homemade radial compressor?

I would like to make a small homemade radial compressor in my amertuer
machine shop. I have a 3/4 hp electric motor (12 amps, 110v, 3600
rpm) with a 5/8" shaft that I would like to use to drive it. I don't
know where to start - can I expect a 3:1 compression ratis? I wonder
what kind of cfm at 45-50 psi I could expect.
I also wonder what kind of profile I should use for the fins, and how
many fins I should configure. Is there public data as to various fin
profiles verses efficiency and compression ratios? I am gueessing
that the compressor should probably wind up being about 6-8 inches in
diameter and maybe 4-6 inches in lenght. If there were plans (already
checked out and proven) I would certainly prefer to just buy the plans
instead of having to work all this out on my own. Any ideas would be
very much appreciated. littleberry
Reply to
Littleberry
Loading thread data ...
Well, a good piston compressor will deliver about 3.2 CFM per HP at 90 PSI, so it should deliver 6.4 CFM at 45 PSI. I doubt you will do a lot better than that with a multi-multi stage centrifugal blower.
Windjammer type blowers (often used in old computer tape drives) would produce something like one PSI at 3500 RPM, with 5 - 7 stages. Internally, they didn't have really smooth airflow, so you could probably do better. I had a 2-stage centrifugal 3450 RPM blower off a pipe organ. It had rotors about 24" diameter, and produced 80 in of water near stall. 80 In of water is about 3 PSI differential.
With 8" diameter rotors, your pressure differential per stage is going to be WAY less than that. Your choice is to go to much larger rotors or much higher RPM. Turboprop engines using centrifugal compressors that size usually run around 80 thousand to 100 thousand RPM. They probably do develop 3:1 compression per stage at those speeds.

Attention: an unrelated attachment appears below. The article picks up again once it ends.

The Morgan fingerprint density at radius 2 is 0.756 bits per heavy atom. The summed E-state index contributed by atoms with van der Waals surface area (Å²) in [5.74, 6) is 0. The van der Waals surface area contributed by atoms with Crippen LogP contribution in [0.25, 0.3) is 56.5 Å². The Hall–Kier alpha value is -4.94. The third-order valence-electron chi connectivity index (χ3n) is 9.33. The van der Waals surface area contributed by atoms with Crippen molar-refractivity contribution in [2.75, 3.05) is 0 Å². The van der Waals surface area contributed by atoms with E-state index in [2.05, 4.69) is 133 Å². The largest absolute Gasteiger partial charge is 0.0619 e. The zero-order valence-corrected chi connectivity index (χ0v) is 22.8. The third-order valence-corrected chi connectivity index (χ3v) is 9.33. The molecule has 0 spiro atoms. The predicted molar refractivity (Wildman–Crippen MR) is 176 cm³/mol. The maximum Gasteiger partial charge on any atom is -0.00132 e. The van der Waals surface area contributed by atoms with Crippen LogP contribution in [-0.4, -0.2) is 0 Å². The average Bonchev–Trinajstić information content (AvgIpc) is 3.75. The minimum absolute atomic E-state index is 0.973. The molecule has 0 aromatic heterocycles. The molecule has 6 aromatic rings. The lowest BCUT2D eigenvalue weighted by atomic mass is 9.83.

A great book I picked up on eBay is "Gas Turbine Theory" by Cohen, Rogers and Saravanamuttoo. It has a bunch of VERY simple procedures, at least for a theoretical book, for figuring these things out. But, their numbers do assume some aerospace mettallurgy. I think you can plug in the right factors for the materials at your disposal, though.
Jon
Reply to
Jon Elson
Nope. CFM means cubic feet of free air per minute. It does not mean the volume of compressed air. CFM output only improves marginally as delivery pressure is lowered.
Reply to
Richard J Kinch
With a well designed rotor you can get a maximum of 3:1
Our compressor LP is 7 stage and delivers 120 psi ( at 4500 RPM) into a 3 stage HP (10,000 RPM) that outputs 312 psi at 40#/sec. The motor is ratings are on a similar scale 7000V 690A 11,250HP. Pat
Reply to
Pat Ford
You might pick up some tips from books about making model gas turbines - they typically have a fairly simple centrifugal compressor stage. Mind you, they are going at 100000 rpm . Some are made from wood and carbon fibre !
Dave
Posted Via Nuthinbutnews.Com Premium Usenet Newsgroup Services ---------------------------------------------------------- ** SPEED ** RETENTION ** COMPLETION ** ANONYMITY ** ----------------------------------------------------------
formatting link
Reply to
Dave Garnett